As Cunningham and Taylor Energy illustrate, suits involving Yearsley immunity have arisen in disparate settings and involved a broad range of state and federal-law-based allegations. At their core, however, these decisions recognized that contractors should not face suit as a result of the contractor’s implementation of, and compliance with, a valid federal government directive. In the current environment, the vaccine mandate is precisely that: a valid federal government directive. Thus, contractors facing suit for carrying out that directive may be able successfully to assert Yearsley immunity.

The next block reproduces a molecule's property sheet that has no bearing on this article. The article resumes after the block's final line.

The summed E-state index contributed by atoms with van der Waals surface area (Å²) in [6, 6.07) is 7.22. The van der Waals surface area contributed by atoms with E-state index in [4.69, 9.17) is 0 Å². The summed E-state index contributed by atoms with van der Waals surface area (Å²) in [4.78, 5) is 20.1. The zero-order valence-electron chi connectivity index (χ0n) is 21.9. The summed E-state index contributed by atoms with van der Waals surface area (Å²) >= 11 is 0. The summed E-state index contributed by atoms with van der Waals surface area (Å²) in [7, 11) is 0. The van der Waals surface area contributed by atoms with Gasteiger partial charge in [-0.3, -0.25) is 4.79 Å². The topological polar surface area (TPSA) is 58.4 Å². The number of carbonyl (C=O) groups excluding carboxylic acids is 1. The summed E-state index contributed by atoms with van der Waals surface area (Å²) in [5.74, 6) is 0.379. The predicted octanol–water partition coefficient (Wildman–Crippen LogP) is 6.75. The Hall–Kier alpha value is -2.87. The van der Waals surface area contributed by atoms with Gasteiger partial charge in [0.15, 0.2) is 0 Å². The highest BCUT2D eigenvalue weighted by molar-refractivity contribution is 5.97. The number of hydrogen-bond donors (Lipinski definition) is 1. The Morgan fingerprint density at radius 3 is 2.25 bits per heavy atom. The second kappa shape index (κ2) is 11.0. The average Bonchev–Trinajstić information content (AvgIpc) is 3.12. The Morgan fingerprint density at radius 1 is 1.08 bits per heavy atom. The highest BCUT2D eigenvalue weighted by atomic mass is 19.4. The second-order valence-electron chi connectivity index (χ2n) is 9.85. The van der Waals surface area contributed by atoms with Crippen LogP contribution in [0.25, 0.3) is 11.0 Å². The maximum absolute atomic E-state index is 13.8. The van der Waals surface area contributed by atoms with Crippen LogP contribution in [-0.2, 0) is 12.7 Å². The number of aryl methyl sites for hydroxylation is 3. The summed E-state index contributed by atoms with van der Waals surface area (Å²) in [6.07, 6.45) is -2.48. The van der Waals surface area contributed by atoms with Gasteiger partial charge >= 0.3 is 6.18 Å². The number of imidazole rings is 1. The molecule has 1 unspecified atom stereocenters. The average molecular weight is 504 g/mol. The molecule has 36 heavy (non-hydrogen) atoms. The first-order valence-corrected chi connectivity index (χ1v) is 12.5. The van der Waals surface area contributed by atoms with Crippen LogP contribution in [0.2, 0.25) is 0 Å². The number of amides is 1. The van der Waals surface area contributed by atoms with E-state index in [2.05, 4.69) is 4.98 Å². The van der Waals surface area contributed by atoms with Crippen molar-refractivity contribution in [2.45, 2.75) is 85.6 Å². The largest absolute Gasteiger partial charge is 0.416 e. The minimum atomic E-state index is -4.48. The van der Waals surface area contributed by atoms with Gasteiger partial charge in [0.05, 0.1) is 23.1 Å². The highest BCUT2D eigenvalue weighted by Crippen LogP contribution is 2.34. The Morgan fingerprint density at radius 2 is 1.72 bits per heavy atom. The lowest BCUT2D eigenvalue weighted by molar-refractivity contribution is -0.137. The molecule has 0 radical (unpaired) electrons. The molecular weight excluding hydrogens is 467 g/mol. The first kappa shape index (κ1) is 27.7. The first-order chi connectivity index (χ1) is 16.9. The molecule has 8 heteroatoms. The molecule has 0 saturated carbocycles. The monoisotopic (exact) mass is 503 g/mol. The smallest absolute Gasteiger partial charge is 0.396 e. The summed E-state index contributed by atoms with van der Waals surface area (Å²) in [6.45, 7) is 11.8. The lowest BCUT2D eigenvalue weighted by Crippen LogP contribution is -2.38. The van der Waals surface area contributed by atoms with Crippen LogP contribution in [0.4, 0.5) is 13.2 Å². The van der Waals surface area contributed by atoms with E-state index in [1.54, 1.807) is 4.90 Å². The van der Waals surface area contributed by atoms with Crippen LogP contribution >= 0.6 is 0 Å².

The Political Question Doctrine
Lawsuits arising out of the federal vaccine mandate may also run afoul of the political question doctrine. Numerous courts have recognized that suits against contractors implicate the political question doctrine, and are therefore barred by separation of powers principles, when the litigation would require courts to scrutinize and second guess decisions that are exclusively delegated to the political branches. See, e.g., In re: KBR, Inc., 893 F.3d 241, 264 (4th Cir. 2018) (holding claims against contractor barred when suit challenged “de facto military decisions”).